Surface organometallic chemistry on metals. Evidence for a surface-stabilized germylene, Rhs[Ge(Ad)(H)]y/SiO2 (Ad = adamantyl) obtained by a controlled reaction between Rh/SiO2 and (Ad)GeH3

M. Taoufik, C. C. Santini*, J. P. Candy, A. De Mallmann, Jean-Marie Maurice Basset

*Corresponding author for this work

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9 Scopus citations


Selective reaction of (Ad)GeH3 (Ad = adamantyl) with a Rh/SiOi2 surface has been carried out at 50°C. The surface reaction and the characterization of the surface organogermanium complex have been followed by infrared spectroscopy, surface microanalysis, analysis of the gases evolved during the surface reaction, thermal decomposition of the surface organometallic complex, and use of CO as a molecular probe. In the absence of metallic rhodium, (Ad)GeH3 does not react significantly with the silica surface at room temperature. It is only reversibly adsorbed, and the molecular interaction responsible for this adsorption process is a hydrogen-bonding interaction between either the C-H or Ge-H atoms and the surface silanols. In the presence of metallic Rh, a chemical reaction occurs exclusively on the metallic particles. (Ad)GeH3 initially physisorbed onto the support migrates to the Rh surface between 25 and 50°C, where it quickly loses one molecule of hydrogen. The grafted species still contains one hydride ligand since the reaction between (Ad)GeD3 and the rhodium catalyst gives rise to a ν(Ge-D) vibration at the expected frequency. Formulation of the grafted entity as Ge(Ad)(H) (major species) is deduced from surface microanalysis and from its thermal decomposition, which produces adamantane by a reductive elimination process (concomitant disappearance of the ν(C-H) and ν(Ge-H) vibration bands). The organogermane complex is very likely grafted onto rhodium for the following reasons: (i) (Ad)GeH3 does not react with the silanols of the support. (ii) The amount of grafted germanium is close to (but lower than) the number of surface rhodium atoms. (iii) The amount of rhodium accessible to carbon monoxide drops by a factor of 80% after the grafting reaction takes place, indicating that the metallic surface has been covered by the Ge(Ad)(H) fragment, results that are in agreement with the elemental analysis (Ge/Rhs = 0.8). (iv) The infrared results indicate a strong electronic interaction between carbon monoxide adsorbed on the remaining rhodium sites and the Ge-H bond. The major species which is present on the surface after grafting is supposed to be a kind of germylene(II) surface species stabilized by coordination to a surface rhodium atom.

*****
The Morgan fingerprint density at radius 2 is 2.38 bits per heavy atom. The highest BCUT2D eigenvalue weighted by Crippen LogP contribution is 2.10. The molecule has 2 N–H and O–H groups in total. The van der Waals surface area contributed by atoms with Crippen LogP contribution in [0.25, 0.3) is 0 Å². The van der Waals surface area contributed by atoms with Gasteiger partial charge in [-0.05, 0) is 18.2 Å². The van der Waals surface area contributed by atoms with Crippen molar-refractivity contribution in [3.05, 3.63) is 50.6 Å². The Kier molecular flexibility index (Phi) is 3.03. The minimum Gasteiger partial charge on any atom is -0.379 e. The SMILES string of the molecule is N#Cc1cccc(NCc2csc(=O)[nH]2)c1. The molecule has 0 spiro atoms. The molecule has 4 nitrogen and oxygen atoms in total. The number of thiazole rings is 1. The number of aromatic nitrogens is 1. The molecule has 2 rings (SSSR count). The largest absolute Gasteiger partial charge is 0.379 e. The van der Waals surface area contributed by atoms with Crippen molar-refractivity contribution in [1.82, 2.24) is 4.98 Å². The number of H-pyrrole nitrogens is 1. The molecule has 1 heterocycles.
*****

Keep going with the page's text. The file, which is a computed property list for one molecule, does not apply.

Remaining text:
Original languageEnglish (US)
Pages (from-to)4167-4174
Number of pages8
JournalJournal of the American Chemical Society
Issue number17
StatePublished - Dec 1 1996

ASJC Scopus subject areas

  • Catalysis
  • Chemistry(all)
  • Biochemistry
  • Colloid and Surface Chemistry


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